In 2011, I’ve directed more of my endurance training focus to running. Right now I’m training for the Tahoe Rim Trail 100, which will be my first 100-mile trail ultramarathon (I’ve completed one 100-mile foot race, the Susitna 100 in Alaska in February.) This requires a lot of running focus, so my main goals
right now with bicycles are to commute regularly and have fun. I work from home right now and often use my bicycles to run errands and access trails, and try to drive as little as possible. I also recently moved to California and have a couple of big goals, including a day road tour of the Santa Cruz Mountains that will likely amount to a double century with a ton of climbing, and also linking up a mostly dirt mountain bike route from my home on the east side of the mountains to the Pacific coastline.
I am the current owner-user of five bicycles, more than I ever expected. I have a 2010 Rocky Mountain Element, a high-end racing mountain bike; a 2008 Surly Karate Monkey, my steel-framed hardtail 29er that I rode in the Tour Divide and that is currently set up as a single-speed; a 2004 Calfee carbon road bike,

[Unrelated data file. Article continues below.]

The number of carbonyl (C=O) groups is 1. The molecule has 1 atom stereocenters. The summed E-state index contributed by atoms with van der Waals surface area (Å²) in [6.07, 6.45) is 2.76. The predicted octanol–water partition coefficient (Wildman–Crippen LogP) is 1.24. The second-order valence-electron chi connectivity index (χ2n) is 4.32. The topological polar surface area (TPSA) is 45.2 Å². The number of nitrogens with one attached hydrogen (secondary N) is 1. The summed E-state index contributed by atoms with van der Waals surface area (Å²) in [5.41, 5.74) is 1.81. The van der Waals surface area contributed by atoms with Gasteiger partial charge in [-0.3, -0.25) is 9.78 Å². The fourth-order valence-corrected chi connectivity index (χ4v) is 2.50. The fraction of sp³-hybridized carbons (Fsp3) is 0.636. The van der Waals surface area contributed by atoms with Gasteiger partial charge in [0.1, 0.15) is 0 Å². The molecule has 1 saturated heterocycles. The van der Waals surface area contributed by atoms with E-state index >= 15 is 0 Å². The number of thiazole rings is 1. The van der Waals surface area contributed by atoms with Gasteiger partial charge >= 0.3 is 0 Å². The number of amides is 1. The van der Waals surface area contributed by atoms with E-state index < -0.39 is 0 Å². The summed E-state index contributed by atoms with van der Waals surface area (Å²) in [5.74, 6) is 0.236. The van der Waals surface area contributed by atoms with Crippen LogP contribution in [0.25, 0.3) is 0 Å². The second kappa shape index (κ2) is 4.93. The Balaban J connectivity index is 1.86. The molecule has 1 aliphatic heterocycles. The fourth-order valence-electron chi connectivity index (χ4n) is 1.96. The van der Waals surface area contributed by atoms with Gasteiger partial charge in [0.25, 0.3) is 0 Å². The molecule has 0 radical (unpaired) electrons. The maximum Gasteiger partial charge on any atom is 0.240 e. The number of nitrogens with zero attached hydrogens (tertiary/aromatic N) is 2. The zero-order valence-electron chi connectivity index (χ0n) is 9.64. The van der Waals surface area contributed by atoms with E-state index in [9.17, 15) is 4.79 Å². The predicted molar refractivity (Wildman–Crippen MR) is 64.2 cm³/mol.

which is actually my boyfriend’s bike but I’ve largely inherited it; a 2007 Surly Pugsley, my beloved snow bike; and a fixed-gear commuting bicycle.
Next week Tech Tuesday we will touch on fat tire bikes and why they are awesome. For now imagine your mountain bike tire to be 4″ wide. Yes 4″. They’ve been around for several years. The Surly Pugsley in purple was my first experience with fat bikes, this was in 2005. It was single speed, I was in North Carolina. It was awesome for bombing through woods, making my own line on the trail and really not giving a crap what I ran into. Think monster truck with a bike. (You do need forward momentum for it to work!)
For those that live in North Carolina or on the West Coast won’t get this. What are fat bikes and why does this matter? The answer for the first question comes Tuesday. The answer for the second question is simple.